Normally, I don't like writing on the same topic for two days in a row, but my brain suddenly decided it wanted to dig a little deeper on this "Who is a Sherlockian?" question that comes up from time to time. As in, why do we ask that question?
It's not like going to the baker, the mechanic, or some other provider of a service. It's not like your copy of The Adventures of Sherlock Holmes breaks and you need a skilled Sherlockian to fix it. And what is a skilled Sherlockian anyway? My old friend Don Hobbs used to raise that question of himself every now and then in his blog: Am I a good Sherlockian? It's a question that has so many possible sorts of answers and no true governmental licensing requirement, and who really cares except for someone who calls themselves "Sherlockian."
Which makes you then start to wonder: Why is it so important to some people that we don't call other people Sherlockians who don't measure up to their internal standards, as basic-seeming as they might be? If my neighbor walks in and says, "Hey, I'm a Sherlockian! I just watched the first episode of Elementary!" what is that impulse that rises up and makes me want to go "No, you're not."
It's my ego, of course. The part of me that holds my Sherlockian life so dear to my personal identity that accepting my ultra-newbie neighbor as a Sherlockian feels like an insult to the over forty years and long hours I've spent pondering the finer points of Sherlock Holmes. But it just feels like an insult. It isn't harming anyone, isn't causing anyone harm. I'd have been much more upset if my neighbor walked in and hit me with a two-by-four, because that could cause some real and lasting damage to my quality of life.
At least four million people watch CBS's Elementary every week, a show many call Sherlock-in-name-only. Most of them probably have never read Conan Doyle, and that show has little to do with Doyle's original works, if one is being objective and honest about it. But I know at least one Sherlockian whose qualifications as a Sherlockian are unquestionable, and he loves that show. Considers the main character as real a Sherlock Holmes as Jeremy Brett in a straight adaptation with Sidney-Paget-reproducing camera shots. If I'm going to consider my neighbor a non-Sherlockian for getting into his first episode of Elementary to an "I'm a Sherlockian!" level, am I going to deduct Sherlockian points from a master Sherlockian with a fetish for Jonny Lee Miller's Holmes?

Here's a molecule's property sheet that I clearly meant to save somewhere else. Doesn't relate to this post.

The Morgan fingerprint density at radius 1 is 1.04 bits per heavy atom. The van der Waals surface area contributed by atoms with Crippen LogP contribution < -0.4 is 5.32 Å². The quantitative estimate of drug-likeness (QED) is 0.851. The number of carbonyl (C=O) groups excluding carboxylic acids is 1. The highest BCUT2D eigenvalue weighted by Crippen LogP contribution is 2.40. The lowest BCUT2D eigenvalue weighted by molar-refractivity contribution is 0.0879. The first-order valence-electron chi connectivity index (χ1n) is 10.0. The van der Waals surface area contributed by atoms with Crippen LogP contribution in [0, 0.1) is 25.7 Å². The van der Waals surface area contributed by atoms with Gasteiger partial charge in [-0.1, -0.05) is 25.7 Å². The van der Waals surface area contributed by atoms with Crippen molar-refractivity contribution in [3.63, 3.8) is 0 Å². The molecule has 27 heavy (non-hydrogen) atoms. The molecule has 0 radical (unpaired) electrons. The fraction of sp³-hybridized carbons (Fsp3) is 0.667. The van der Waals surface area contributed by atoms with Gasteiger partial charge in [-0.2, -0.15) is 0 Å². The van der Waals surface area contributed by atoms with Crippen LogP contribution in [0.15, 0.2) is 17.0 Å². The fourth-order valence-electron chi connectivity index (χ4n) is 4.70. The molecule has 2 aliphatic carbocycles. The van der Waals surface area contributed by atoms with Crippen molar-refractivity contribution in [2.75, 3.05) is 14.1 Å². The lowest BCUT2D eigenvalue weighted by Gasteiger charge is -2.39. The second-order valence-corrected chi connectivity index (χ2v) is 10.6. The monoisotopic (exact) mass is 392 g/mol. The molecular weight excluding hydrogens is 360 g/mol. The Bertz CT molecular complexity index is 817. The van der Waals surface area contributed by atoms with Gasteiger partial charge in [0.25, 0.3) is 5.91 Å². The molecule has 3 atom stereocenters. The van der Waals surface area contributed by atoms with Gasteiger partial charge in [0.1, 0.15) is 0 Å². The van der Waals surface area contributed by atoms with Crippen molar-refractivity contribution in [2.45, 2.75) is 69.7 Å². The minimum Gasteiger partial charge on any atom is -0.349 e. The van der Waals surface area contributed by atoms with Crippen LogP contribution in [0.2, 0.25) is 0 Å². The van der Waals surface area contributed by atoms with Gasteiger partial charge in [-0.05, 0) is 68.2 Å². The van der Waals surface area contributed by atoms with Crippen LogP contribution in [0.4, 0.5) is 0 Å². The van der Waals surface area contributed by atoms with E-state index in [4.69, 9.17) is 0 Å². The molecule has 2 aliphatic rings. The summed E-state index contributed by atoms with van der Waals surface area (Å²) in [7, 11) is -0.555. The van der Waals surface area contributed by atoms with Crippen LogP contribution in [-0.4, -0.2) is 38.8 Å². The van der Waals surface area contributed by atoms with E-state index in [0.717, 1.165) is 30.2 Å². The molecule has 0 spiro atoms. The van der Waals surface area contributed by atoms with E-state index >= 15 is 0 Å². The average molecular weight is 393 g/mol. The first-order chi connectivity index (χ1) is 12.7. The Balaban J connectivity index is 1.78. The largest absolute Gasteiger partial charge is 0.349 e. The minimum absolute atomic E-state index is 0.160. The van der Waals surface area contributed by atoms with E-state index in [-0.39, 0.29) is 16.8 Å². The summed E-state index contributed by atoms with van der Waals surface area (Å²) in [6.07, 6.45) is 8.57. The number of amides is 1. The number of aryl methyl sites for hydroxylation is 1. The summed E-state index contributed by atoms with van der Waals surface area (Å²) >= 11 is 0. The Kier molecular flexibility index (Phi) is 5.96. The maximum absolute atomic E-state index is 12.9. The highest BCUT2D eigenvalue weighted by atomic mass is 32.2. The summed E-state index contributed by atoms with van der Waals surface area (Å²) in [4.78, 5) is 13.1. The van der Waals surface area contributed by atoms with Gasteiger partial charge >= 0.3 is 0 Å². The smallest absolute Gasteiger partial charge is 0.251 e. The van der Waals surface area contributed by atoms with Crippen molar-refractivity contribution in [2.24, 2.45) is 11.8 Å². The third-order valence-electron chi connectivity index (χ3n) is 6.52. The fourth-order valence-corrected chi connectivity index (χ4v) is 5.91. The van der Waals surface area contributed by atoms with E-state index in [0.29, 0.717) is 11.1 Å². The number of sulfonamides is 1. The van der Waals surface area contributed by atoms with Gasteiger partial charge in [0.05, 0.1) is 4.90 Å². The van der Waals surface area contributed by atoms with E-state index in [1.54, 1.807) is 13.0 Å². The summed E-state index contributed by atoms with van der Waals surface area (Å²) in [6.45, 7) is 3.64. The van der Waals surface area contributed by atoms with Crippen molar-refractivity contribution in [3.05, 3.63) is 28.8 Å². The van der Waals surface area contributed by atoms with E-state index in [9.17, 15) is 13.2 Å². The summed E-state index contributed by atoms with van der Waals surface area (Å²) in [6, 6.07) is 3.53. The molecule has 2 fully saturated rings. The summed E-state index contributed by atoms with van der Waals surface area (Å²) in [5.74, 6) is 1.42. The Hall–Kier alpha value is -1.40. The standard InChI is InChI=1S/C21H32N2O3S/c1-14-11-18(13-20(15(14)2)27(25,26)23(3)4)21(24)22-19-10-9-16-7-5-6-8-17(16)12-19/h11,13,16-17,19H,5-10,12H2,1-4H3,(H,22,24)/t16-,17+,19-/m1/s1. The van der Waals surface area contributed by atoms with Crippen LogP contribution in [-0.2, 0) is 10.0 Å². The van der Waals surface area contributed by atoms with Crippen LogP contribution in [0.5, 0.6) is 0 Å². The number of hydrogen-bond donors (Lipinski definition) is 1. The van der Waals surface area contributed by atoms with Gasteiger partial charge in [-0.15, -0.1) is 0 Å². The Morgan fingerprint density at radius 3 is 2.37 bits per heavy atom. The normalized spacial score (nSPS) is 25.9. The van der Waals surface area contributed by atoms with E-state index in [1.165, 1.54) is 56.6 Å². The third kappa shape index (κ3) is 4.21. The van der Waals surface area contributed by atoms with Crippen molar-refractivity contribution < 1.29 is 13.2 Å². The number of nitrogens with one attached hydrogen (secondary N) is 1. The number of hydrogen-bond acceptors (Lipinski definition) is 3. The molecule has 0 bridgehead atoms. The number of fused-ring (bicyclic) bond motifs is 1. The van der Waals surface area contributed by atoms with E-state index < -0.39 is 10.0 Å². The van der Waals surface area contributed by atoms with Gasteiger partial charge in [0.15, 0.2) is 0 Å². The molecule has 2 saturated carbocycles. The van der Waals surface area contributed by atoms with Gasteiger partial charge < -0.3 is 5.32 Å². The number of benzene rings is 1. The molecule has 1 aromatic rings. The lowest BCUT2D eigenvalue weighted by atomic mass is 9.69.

No. Because it doesn't matter. CBS isn't replacing ACD as the world's primary source of what Sherlock Holmes is. Like Fox News, playing up the fear factor in non-stories to frighten old people, I myself will admit to raising the threat-level on Elementary during that first season just for fun (and to annoy at least one person in particular), but Sherlock Holmes is a hard man to actually threaten.
BBC Sherlock fans are not going to destroy Sherlockian culture any more than Solar Pons fans, Jeremy Brett fans, or Mary Russell fans did in the past if we allow that they're Sherlockians, too. They add to the whole without taking anything away from the core.
Sherlockians write. Sherlockians draw. Sherlockians smoke cigars and think that's a Sherlockian thing to do. We don't have to do any particular thing to be a Sherlockian, or cause anyone harm by representing ourselves as a Sherlockian without a particular level of skills, so why is it so important who we call a Sherlockian and who we don't?
In the end, I think when the impulse comes to look at another person and judge whether or not they're a Sherlockian, the best response is to look inside ourselves and go "Why does that matter so much to me?" And if you can find a good answer, a specific issue that causes you concern, maybe deal with that issue.
If I think my just-started-Elementary neighbor lacks having read Doyle and hand him a copy of The Complete Sherlock Holmes with a cheery, "If you're a Sherlockian, you'll love this!" . . . well, maybe we get the next guy who does an annotated edition, or the next great Holmes artist. If I go, "Fuck you, you're not a Sherlockian!" . . . we get nothing.
Being a Sherlockian is pretty easy, actually. Being a good Sherlockian is very hard, and after forty-plus years, I'm still trying to work that one out. Making your ego feel better always reaps higher rewards from improving yourself than attempting to lower the status of others, and if you're secure in your own accomplishments, it really doesn't matter where anyone else is in the Sherlockian spectrum.
Elementary is coming back soon. Best keep an eye on me and remember all of the above, as I may need a lesson or two from my April 7, 2018 self.
I have a friend who correlates Elementary episodes to stories in the Canon. It’s great.ReplyDelete
I like your point of view. As a writer of serious Victorian ACD Holmes/Watson, I think elitism turns people off, being inclusive will keep Holmes and his Doctor alive for the generations yet to come (I look forward to a good quality reworking of Canon set in Federation Space) and gatekeeping, as in "you can't be a Sherlockian if you haven't read all of Canon" is going to be a lonely hill to die on. ACDs language is difficult. I teach students who have to study SIGN, and they find it as hard as Shakespeare. But they all love Sherlock. So what would people rather have: Holmes and Watson going on into the future, accreting myths and attributes like Gods, or them ending up as lonely, whispering ghosts in the back corners of dusty minds?ReplyDelete